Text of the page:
Just when I thought I’d seen all the carbon nanotube abbreviations; I find two new ones in my first news bit about adhesion. Later, I’m including a second news bit that has to do with the upcoming American Chemical Society (ACS) Meeting in San Diego, California.
Sticky carbon nanotubes (CNTs)
Scientists have developed an adhesive that retains its stickiness in extreme temperatures according to a July 10, 2019 news item on Nanowerk (Note: A link has been removed),
In very hot or cold environments, conventional tape can lose its stickiness and leave behind an annoying residue. But while most people can avoid keeping taped items in a hot car or freezer, those living in extreme environments such as deserts and the Antarctic often can’t avoid such conditions.
Now, researchers reporting in ACS’ journal Nano Letters (“Continuous, Ultra-lightweight, and Multipurpose Super-aligned Carbon Nanotube Tapes Viable over a Wide Range of Temperatures”) say they have developed a new nanomaterial tape that can function over a wide temperature range.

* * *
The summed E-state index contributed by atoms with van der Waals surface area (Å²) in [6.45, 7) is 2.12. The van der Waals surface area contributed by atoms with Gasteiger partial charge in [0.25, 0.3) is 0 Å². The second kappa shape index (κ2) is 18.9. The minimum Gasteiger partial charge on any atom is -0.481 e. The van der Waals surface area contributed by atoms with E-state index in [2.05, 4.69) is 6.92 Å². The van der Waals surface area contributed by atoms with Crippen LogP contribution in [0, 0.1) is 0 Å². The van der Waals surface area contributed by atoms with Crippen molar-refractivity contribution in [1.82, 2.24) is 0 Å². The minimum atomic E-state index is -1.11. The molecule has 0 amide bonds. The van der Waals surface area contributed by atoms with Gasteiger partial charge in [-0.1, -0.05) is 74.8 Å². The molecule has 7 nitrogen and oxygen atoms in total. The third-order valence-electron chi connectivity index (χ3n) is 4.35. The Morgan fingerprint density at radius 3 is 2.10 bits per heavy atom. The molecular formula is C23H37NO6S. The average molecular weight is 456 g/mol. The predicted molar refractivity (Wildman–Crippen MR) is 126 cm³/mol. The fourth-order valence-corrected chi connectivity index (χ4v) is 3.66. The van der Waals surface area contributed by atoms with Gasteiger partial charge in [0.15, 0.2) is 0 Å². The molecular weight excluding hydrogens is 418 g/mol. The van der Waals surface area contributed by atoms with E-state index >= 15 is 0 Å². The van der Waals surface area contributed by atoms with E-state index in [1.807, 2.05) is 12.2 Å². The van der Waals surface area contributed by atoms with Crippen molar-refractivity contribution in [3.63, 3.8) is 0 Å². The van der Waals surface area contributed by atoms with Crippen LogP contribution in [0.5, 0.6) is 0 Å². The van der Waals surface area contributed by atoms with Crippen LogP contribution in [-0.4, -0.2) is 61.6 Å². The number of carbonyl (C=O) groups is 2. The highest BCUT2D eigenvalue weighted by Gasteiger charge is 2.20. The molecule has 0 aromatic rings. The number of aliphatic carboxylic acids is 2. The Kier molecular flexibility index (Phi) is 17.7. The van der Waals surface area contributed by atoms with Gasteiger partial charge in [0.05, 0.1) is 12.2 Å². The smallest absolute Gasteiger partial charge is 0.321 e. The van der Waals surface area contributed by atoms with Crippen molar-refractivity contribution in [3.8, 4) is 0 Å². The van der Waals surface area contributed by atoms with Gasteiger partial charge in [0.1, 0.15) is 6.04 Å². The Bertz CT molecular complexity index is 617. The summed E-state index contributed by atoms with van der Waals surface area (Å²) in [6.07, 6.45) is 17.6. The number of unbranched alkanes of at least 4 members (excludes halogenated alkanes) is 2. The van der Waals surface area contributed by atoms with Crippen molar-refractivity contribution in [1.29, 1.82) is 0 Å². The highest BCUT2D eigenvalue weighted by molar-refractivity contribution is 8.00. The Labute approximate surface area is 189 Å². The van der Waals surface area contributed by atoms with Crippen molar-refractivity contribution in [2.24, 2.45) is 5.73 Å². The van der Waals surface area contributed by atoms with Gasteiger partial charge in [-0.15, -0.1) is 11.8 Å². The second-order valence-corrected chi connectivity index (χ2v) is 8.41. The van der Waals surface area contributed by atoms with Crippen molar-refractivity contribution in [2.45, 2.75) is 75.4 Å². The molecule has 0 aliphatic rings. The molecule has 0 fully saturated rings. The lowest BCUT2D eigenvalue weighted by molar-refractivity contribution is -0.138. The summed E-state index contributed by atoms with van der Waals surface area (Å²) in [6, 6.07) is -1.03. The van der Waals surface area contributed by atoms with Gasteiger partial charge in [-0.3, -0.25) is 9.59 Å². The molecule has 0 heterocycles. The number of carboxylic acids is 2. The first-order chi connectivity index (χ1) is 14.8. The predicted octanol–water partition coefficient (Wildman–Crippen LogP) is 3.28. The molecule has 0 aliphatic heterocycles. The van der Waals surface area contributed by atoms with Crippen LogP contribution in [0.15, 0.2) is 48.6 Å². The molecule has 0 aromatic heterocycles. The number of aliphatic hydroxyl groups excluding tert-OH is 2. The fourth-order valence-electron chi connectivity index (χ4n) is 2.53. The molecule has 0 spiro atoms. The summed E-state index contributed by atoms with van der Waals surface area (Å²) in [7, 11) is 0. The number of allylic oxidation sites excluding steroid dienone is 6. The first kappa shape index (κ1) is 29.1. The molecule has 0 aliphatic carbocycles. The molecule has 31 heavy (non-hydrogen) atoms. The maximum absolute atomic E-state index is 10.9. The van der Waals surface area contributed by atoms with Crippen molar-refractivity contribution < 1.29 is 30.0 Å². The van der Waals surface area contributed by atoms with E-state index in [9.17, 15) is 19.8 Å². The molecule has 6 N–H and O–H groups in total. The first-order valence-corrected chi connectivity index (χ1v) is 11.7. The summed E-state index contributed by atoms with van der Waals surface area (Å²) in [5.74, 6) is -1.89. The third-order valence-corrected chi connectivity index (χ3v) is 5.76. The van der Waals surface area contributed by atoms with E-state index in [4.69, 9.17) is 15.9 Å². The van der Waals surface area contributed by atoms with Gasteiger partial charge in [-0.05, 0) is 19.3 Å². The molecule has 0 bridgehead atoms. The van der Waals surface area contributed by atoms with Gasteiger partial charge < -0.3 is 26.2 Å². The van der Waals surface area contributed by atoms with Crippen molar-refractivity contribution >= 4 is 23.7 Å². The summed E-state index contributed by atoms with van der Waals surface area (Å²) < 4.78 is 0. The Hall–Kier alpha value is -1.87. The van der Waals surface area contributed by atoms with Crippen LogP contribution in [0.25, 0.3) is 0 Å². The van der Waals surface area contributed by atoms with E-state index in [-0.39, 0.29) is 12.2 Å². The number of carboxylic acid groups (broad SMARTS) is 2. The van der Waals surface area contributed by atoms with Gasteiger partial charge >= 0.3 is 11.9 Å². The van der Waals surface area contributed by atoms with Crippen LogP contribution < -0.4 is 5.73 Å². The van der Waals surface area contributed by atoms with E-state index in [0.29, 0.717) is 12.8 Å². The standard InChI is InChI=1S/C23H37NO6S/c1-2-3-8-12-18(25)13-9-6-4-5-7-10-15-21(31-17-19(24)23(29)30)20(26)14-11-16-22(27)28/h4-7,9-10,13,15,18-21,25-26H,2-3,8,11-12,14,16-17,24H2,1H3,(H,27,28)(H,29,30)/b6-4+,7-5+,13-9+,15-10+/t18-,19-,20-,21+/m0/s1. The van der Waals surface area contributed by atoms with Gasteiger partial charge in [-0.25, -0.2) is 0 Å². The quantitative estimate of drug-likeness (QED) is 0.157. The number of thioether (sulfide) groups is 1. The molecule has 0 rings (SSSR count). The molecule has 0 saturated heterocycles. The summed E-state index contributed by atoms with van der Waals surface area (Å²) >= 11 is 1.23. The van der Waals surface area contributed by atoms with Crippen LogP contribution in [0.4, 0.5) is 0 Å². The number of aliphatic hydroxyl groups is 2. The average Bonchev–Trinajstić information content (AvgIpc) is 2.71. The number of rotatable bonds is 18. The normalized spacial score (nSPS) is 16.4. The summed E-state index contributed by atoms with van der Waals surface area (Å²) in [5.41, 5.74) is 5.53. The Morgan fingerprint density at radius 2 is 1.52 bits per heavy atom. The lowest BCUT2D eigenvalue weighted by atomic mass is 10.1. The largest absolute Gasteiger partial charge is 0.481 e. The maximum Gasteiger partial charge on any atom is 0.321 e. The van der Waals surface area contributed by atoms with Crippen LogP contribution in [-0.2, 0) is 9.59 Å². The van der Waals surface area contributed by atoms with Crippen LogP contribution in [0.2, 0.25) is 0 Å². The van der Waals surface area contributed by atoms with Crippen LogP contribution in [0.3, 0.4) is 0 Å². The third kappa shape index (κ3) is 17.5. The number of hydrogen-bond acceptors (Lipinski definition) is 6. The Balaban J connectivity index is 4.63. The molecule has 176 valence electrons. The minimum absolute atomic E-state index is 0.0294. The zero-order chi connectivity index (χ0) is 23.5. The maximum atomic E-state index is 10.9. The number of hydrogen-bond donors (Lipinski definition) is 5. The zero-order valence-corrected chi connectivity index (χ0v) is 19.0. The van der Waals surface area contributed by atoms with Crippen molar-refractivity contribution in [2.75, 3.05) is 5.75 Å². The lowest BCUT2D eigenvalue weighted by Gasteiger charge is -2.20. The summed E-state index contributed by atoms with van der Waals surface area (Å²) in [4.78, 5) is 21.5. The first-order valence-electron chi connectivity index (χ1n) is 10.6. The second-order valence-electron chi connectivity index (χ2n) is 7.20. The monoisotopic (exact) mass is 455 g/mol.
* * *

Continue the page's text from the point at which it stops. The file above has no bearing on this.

In previous work, researchers have explored using nanomaterials, such as vertically aligned multi-walled carbon nanotubes (VA-MWNTs), to make better adhesive tapes. Although VA-MWNTs are stronger than conventional tapes at both high and low temperatures, the materials are relatively thick, and large amounts can’t be made cost-effectively.
These are my first vertically aligned multi-walled carbon nanotubes (VA-MWNTs) and superaligned carbon nanotubes (SACNTs). I was a little surprised that VA-MWNTs didn’t include the C since these are carbon nanotubes (CNTs) and there are other types of nanotubes. So, I searched and found that inclusion of the letter ‘C’ for carbon seems to be discretionary. Moving on.